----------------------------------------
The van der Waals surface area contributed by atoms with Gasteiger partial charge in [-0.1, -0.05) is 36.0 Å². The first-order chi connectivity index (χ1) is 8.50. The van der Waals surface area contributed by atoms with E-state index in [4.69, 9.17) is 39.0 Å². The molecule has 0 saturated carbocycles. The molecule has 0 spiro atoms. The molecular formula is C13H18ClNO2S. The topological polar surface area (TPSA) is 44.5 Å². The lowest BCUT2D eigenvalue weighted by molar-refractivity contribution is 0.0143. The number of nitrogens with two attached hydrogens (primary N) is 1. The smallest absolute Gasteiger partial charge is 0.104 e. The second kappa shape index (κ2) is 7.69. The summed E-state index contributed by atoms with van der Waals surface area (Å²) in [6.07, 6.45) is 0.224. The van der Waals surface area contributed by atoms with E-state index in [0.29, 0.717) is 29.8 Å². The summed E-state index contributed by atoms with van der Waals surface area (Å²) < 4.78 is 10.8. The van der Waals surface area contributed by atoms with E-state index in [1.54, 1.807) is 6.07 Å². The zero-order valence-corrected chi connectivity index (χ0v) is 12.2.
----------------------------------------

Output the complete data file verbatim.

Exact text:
The van der Waals surface area contributed by atoms with Gasteiger partial charge in [-0.1, -0.05) is 36.0 Å². The first-order chi connectivity index (χ1) is 8.50. The van der Waals surface area contributed by atoms with E-state index in [4.69, 9.17) is 39.0 Å². The molecule has 0 saturated carbocycles. The molecule has 0 spiro atoms. The molecular formula is C13H18ClNO2S. The topological polar surface area (TPSA) is 44.5 Å². The lowest BCUT2D eigenvalue weighted by molar-refractivity contribution is 0.0143. The number of nitrogens with two attached hydrogens (primary N) is 1. The smallest absolute Gasteiger partial charge is 0.104 e. The second kappa shape index (κ2) is 7.69. The summed E-state index contributed by atoms with van der Waals surface area (Å²) in [6.07, 6.45) is 0.224. The van der Waals surface area contributed by atoms with E-state index in [0.29, 0.717) is 29.8 Å². The summed E-state index contributed by atoms with van der Waals surface area (Å²) < 4.78 is 10.8. The van der Waals surface area contributed by atoms with E-state index in [1.54, 1.807) is 6.07 Å². The zero-order valence-corrected chi connectivity index (χ0v) is 12.2.